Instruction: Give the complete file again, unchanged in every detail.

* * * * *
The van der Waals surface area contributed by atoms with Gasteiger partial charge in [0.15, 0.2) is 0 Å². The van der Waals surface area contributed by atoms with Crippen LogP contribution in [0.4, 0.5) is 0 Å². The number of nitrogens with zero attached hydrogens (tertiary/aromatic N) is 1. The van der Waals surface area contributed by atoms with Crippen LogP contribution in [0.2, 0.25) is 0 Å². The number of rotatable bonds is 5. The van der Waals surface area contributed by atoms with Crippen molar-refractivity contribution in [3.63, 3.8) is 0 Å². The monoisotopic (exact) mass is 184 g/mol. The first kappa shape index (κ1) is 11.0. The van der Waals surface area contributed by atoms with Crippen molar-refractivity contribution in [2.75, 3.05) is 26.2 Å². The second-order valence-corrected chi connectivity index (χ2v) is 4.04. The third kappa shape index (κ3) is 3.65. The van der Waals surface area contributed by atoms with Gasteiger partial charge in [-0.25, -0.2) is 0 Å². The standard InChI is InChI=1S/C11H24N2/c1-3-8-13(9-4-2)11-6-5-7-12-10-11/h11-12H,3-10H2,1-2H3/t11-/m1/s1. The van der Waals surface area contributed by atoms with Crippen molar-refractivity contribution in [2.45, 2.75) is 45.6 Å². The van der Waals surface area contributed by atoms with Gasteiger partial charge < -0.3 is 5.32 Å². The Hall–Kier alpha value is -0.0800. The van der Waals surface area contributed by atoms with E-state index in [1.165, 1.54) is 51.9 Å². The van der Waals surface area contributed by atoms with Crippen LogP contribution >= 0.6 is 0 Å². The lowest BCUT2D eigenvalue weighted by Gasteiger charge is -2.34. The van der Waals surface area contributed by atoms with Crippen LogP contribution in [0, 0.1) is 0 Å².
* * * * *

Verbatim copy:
The van der Waals surface area contributed by atoms with Gasteiger partial charge in [0.15, 0.2) is 0 Å². The van der Waals surface area contributed by atoms with Crippen LogP contribution in [0.4, 0.5) is 0 Å². The number of nitrogens with zero attached hydrogens (tertiary/aromatic N) is 1. The van der Waals surface area contributed by atoms with Crippen LogP contribution in [0.2, 0.25) is 0 Å². The number of rotatable bonds is 5. The van der Waals surface area contributed by atoms with Crippen molar-refractivity contribution in [3.63, 3.8) is 0 Å². The monoisotopic (exact) mass is 184 g/mol. The first kappa shape index (κ1) is 11.0. The van der Waals surface area contributed by atoms with Crippen molar-refractivity contribution in [2.75, 3.05) is 26.2 Å². The second-order valence-corrected chi connectivity index (χ2v) is 4.04. The third kappa shape index (κ3) is 3.65. The van der Waals surface area contributed by atoms with Gasteiger partial charge in [-0.25, -0.2) is 0 Å². The standard InChI is InChI=1S/C11H24N2/c1-3-8-13(9-4-2)11-6-5-7-12-10-11/h11-12H,3-10H2,1-2H3/t11-/m1/s1. The van der Waals surface area contributed by atoms with Crippen molar-refractivity contribution in [2.45, 2.75) is 45.6 Å². The van der Waals surface area contributed by atoms with Gasteiger partial charge < -0.3 is 5.32 Å². The Hall–Kier alpha value is -0.0800. The van der Waals surface area contributed by atoms with E-state index in [1.165, 1.54) is 51.9 Å². The van der Waals surface area contributed by atoms with Crippen LogP contribution >= 0.6 is 0 Å². The lowest BCUT2D eigenvalue weighted by Gasteiger charge is -2.34. The van der Waals surface area contributed by atoms with Crippen LogP contribution in [0, 0.1) is 0 Å².